According to the District’s Cost study, it would cost $580 for the energy needed to dry 29,000 sq. ft. of carpet cleaned using a wet extraction method. This assumes a single cleaning per year and that the carpet could be dried in a 24 hour period. Should a second wet extraction be needed, energy costs would double to $1,180. Running the Liberator for 8 hours consumes the power of a 100 watt light bulb burning all night.

“The media centers have dehumidifiers and run 24/7 because it is Florida, and there’s a lot of moisture to trap. You can imagine what this means if you’re wet extracting carpet in terms of energy use. When we used to wet extract, we’d have to run the air conditioning to dry it, and that took a long time, a lot of energy.”
-District Coordinator

“In one classroom in particular parents complained that the carpeting was aggravating their child’s severe allergies. So, we used the Liberator daily for 3 weeks. The end result, the child’s allergies were no longer aggravated, the parents were pleased and the problem was solved.”
-District Coordinator

Grouted Tile Floor Applications

“We use Sponges and the E-Vac with red brushes on the grout in a few bathrooms. One school is old and it had pink grout. The grout that wasn’t re-grouted is getting its pink color back again.”
-Plant Manager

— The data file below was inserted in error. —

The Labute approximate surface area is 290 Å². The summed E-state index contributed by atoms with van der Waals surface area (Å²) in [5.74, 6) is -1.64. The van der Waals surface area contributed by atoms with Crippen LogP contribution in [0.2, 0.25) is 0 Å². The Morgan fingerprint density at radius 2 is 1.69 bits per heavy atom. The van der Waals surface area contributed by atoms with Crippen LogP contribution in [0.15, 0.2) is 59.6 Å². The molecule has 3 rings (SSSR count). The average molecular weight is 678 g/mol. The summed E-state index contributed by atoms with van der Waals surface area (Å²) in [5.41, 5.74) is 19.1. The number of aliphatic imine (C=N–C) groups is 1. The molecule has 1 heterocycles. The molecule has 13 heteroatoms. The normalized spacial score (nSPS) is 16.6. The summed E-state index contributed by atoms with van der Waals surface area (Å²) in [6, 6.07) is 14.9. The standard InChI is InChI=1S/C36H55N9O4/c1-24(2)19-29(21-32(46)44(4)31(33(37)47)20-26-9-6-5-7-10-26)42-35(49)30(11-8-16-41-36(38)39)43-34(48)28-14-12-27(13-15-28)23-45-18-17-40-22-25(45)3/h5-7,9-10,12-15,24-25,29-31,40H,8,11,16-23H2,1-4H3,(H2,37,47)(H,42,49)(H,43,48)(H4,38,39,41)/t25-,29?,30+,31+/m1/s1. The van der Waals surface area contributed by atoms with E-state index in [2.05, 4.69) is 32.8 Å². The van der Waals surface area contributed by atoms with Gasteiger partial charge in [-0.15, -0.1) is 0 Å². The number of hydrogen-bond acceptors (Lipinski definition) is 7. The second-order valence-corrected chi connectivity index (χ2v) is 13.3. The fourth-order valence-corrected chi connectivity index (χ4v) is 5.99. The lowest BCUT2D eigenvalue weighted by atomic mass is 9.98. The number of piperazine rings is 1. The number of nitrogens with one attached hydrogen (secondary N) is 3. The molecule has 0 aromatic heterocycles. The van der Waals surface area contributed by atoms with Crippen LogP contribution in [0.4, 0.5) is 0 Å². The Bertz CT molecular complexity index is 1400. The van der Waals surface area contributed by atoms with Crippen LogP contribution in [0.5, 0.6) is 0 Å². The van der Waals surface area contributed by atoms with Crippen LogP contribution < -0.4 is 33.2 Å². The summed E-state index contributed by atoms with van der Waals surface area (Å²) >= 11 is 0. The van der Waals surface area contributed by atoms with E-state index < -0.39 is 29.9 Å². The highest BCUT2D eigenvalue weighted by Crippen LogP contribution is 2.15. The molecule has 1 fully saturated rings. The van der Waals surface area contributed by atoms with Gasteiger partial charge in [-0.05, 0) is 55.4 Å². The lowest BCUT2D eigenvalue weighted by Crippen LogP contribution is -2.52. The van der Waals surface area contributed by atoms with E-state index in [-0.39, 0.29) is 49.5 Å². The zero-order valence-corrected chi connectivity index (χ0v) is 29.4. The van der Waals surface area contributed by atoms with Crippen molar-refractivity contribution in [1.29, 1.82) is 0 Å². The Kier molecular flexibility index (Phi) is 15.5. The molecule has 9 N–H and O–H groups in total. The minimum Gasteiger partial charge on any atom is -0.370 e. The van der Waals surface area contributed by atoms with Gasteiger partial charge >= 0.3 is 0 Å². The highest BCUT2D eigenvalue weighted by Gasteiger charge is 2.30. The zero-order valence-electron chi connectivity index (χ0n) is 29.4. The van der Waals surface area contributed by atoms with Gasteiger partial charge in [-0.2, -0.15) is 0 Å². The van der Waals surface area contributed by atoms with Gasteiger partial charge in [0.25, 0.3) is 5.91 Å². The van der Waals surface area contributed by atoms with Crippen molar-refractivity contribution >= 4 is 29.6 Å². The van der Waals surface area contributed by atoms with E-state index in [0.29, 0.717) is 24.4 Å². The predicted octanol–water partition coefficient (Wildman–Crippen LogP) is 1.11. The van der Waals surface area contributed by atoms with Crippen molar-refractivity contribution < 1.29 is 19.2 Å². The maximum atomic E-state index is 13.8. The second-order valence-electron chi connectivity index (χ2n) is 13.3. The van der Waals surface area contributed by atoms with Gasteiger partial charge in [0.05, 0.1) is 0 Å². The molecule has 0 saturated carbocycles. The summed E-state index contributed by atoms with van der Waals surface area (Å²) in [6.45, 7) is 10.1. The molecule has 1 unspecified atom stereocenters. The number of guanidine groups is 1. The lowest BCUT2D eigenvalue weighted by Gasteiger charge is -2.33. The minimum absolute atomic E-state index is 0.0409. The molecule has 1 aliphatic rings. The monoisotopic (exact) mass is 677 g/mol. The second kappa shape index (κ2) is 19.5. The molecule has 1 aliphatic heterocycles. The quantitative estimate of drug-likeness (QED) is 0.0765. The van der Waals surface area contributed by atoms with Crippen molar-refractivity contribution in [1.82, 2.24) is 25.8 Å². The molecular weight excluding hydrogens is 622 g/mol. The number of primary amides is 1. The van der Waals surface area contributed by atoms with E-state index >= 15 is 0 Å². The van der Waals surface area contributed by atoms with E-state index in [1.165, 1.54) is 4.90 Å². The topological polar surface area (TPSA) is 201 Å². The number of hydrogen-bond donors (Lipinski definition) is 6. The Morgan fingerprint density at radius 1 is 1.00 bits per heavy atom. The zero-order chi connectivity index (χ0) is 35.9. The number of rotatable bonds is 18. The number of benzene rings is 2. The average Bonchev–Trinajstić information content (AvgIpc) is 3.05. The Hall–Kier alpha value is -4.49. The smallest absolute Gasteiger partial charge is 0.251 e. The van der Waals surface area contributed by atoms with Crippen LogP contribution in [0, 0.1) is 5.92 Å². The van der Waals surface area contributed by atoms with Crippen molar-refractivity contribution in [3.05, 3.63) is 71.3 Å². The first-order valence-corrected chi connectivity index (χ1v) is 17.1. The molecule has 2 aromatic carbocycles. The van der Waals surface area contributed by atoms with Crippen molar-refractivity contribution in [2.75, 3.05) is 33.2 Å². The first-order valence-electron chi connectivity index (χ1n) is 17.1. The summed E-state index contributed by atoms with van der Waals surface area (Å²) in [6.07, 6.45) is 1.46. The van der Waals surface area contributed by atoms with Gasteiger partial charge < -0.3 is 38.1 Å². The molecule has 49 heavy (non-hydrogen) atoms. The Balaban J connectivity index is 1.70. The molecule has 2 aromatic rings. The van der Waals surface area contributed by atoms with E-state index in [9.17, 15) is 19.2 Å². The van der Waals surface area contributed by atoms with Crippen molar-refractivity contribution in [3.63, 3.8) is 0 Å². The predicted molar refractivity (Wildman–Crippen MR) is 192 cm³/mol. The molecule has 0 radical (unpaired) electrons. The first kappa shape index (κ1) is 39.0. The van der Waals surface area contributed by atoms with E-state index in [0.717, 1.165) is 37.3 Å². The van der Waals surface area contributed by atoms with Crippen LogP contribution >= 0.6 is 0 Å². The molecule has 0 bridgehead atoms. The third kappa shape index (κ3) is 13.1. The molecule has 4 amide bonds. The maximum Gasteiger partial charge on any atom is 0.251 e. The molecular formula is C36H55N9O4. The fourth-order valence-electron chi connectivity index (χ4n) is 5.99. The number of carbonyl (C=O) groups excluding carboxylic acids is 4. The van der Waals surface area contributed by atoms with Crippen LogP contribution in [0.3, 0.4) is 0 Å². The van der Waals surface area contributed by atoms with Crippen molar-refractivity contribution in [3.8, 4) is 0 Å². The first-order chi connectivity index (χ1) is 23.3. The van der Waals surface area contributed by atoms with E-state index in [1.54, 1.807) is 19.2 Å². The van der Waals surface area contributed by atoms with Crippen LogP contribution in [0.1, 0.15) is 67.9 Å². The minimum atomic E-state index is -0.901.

1. Get Organized: Buy-in from management allows you to organize and take on tasks. Organization gives you credibility with purchasing, which is key to getting the products and equipment you need to implement change.
  2. Identify the Problem or Need: There is probably a better way to do what you are charged to do – less expensively, more environmentally friendly. Identifying an issue is the starting point for gradual, continual change.
  3. Conduct Research and Test Models: Find and consult with other organizations that are doing the things you would like to do. Test your alternatives for efficiency, repeatability and validated results.
  4. Gather Data: Numbers can help you clarify what’s involved in implementing new systems and determining where they add value – or not – to your processes.
  5. Make Decisions: Once you have the information you need, it’s time to draw up a plan and make your decision.
  6. Request Budget: Your thorough preparation before preparing a budget sets the stage for purchasing to trust that your request for funds deserves approval.
  7. Orient Users to Get Buy-in: Let those who will be implementing the changed processes and procedures know what is coming, they need to be informed and involved in the process up front.
  8. Implement Training: Hands-on training is key to the successful introduction of something new – for those who will be working with these materials and administrators as well.
  9. Implement Monitor/Re-train/Get Feedback: Follow up. Re-train. Are the changes accomplishing expected results? Are those responsible for implementing these changes having problems? Why? What can be done to fix the situation?
  10. Assess; Is a Product or Process Sustainable: What works in testing may not be sustainable under “real world” conditions. Keep on top of the changes you implemented and all possible problems, including ongoing training.